Meet 2022 Pritzker Architecture Prize winner, Francis Kéré, Burkina Faso-born black architect, in an interview about his architectural philosophy, with Louisiana Channel. As the official statement of the Pritzker Architecture Prize notes, “Through buildings that demonstrate beauty, modesty, and invention, and by the integrity of his architecture and geste, Kéré gracefully upholds the mission of this Prize”, continually “empowering and transforming communities through the process of architecture.”
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"I just wanted my community to be a part of this process," Diébédo Francis Kéré said in an ArchDaily interview published last year. It's hard to think of another phrase that so well sums up the modesty and impact caused by the newest winner of the Pritzker Prize of Architecture, whose work gained notoriety precisely for involving the inhabitants of his village in the construction of works that combine ethical commitment, environmental efficiency, and aesthetic quality.
Diébédo Francis Kéré founded his architecture practice Kéré Architecture, in Berlin, Germany in 2005, after a journey in which he started advocating for the building of quality educational architecture in his home country of Burkina Faso. Deprived of proper classrooms and learning conditions as a child, and having faced the same reality as the majority of children in his country, his first works aimed at bringing tangible solutions to the issues faced by the community.
The 2022 laureate of architecture’s highest honor, the Pritzker Architecture Prize is Diébédo Francis Kéré, known as Francis Kéré, Burkina Faso-born architect, educator, social activist, receiver of the 2004 Aga Khan Award for Architecture and designer of the 2017 Serpentine Pavilion. Recognized for “empowering and transforming communities through the process of architecture”, Kéré, the first black architect to ever obtain this award, works mostly in areas charged with constraints and adversity, using local materials and building contemporary facilities whose value exceeds the structure itself, serving and stabilizing the future of entire communities.
“Through buildings that demonstrate beauty, modesty, boldness, and invention, and by the integrity of his architecture and geste, Kéré gracefully upholds the mission of this Prize,” explains the official statement of the Pritzker Architecture Prize. Announced today by Tom Pritzker, Chairman of The Hyatt Foundation, Francis Kéré is the 51st winner of the award founded in 1979, succeeding Anne Lacaton and Jean-Philippe Vassal. Praised “for the gifts he has created through his work, gifts that go beyond the realm of the architecture discipline”, the acclaimed architect is present equally in Burkina Faso and Germany, professionally and personally.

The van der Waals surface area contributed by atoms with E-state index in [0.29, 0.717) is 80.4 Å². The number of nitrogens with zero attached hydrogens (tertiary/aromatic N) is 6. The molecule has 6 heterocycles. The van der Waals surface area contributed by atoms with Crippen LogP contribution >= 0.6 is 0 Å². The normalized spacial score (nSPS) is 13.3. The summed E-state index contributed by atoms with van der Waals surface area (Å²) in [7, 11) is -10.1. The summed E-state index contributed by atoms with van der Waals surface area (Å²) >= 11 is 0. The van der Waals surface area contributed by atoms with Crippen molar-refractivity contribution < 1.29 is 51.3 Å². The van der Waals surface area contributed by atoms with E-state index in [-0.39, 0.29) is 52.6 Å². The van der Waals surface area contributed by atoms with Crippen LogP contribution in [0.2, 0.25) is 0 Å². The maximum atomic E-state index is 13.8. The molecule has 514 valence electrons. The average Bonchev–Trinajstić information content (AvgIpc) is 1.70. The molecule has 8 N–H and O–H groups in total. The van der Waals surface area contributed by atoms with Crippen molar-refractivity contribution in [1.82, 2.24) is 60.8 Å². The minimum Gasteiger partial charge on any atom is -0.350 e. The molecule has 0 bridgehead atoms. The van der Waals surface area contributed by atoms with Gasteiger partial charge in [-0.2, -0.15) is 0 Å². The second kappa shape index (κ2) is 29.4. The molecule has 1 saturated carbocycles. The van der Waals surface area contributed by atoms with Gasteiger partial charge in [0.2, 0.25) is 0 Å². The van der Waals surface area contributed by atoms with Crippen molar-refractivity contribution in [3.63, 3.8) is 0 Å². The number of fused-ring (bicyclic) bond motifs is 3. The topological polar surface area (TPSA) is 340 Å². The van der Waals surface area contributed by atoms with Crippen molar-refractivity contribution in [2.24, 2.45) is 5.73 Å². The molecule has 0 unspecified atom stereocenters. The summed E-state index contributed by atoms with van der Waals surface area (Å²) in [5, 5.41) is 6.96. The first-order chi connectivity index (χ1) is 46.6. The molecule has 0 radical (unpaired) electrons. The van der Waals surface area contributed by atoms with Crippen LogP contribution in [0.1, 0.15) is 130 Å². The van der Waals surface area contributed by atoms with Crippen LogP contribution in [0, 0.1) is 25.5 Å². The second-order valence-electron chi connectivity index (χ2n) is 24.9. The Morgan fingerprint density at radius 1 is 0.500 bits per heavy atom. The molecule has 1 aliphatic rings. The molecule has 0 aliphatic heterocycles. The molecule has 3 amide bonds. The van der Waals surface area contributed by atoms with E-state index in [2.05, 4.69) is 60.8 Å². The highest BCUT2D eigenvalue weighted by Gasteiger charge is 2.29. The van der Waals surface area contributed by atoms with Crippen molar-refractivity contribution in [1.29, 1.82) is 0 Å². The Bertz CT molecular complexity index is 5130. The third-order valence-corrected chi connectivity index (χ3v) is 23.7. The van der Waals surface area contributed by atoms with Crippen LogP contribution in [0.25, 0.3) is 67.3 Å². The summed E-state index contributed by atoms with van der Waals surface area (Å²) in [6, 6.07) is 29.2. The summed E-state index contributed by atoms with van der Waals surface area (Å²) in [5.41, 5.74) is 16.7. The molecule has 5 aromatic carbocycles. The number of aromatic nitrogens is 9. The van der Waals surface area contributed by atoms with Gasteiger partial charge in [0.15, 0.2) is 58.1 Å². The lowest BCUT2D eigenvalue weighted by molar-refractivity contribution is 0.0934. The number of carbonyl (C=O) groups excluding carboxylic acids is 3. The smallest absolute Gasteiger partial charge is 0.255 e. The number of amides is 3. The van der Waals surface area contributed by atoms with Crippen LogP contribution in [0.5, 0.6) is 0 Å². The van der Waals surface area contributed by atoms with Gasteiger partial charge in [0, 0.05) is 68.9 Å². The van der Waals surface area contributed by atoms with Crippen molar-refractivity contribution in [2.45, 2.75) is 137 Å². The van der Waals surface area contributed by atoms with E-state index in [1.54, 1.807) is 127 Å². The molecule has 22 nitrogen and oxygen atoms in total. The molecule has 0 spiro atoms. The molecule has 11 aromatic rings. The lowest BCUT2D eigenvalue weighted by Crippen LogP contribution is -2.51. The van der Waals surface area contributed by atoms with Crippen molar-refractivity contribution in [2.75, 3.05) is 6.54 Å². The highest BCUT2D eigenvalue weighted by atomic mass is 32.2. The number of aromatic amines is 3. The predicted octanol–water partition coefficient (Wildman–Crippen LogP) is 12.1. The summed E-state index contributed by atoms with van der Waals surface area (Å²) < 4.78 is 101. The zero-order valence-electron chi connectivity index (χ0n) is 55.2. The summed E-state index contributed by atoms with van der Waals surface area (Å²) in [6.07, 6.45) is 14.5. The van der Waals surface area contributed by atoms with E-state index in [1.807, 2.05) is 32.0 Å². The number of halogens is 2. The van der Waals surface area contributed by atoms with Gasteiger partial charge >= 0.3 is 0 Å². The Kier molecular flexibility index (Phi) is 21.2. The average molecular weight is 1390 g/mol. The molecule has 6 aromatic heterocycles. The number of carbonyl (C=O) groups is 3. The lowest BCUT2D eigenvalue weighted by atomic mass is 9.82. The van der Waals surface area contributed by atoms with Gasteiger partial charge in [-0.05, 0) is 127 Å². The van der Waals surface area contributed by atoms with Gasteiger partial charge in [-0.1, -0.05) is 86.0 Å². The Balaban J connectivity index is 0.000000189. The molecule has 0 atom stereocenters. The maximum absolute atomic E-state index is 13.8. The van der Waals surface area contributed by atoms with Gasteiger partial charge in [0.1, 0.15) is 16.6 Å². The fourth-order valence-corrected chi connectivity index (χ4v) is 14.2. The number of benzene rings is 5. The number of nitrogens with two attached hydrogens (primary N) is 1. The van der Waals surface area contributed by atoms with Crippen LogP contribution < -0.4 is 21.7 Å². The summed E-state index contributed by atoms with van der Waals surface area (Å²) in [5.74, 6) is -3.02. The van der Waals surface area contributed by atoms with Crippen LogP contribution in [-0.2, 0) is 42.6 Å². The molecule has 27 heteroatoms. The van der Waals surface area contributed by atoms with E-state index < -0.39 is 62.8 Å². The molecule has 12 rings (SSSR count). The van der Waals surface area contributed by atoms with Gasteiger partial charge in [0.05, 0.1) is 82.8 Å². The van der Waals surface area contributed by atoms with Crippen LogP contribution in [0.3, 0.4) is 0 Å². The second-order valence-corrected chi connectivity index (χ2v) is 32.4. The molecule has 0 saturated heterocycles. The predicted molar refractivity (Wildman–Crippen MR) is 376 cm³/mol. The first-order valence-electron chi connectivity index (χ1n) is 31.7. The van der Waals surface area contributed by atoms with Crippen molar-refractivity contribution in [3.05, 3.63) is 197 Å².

The history and architecture of Burkina Faso is tied to its landscape. As a landlocked country in western Africa, it occupies an extensive plateau with grassy savannas and sparse forests. More than two-thirds of the people live in rural villages, and as such, the country’s modern architecture is the product of ingenuity born from reimagining traditional building materials and techniques.
As the legacy of the Cold War fades and Western preeminence gradually becomes a thing of the past, population booms in Asia followed by the growth of a vast non-western middle class have seriously challenged the Western perception of the world. The East has become the focal point of the world’s development.
If East Asia is the present focal point of this development, the future indisputably lies in Africa. Long featuring in the Western consciousness only as a land of unending suffering, it is now a place of rapidly falling poverty, increasing investment, and young populations. It seems only fair that Africa’s rich cultures and growing population (predicted to reach 1.4 billion by 2025) finally take the stage, but it’s crucially important that Africa’s future development is done right. Subject to colonialism for centuries, development in the past was characterized by systems that were designed for the benefit of the colonists. Even recently, resource and energy heavy concrete buildings, clothes donations that damage native textile industries, and reforestation programs that plant water hungry and overly flammable trees have all been seen, leaving NGOs open to accusations of well-meaning ignorance.
Fortunately, a growth in native practices and a more sensible, sensitive approach from foreign organizations has led to the rise of architectural groups creating buildings which learn from and improve Africa. Combining local solutions with the most appropriate Western ideas, for the first time these new developments break down the perception of monolithic Africa and have begun engaging with individual cultures; using elements of non-local architecture when they improve a development rather than creating a pastiche of an imagined pan-African culture. The visions these groups articulate are by no means the same - sustainable rural development, high end luxury residences and dignified civic constructions all feature - but they have in common their argument for a bright future across Africa. We’ve collected seven pioneers of Africa’s architectural awakening - read on after the break for the full article and infographic.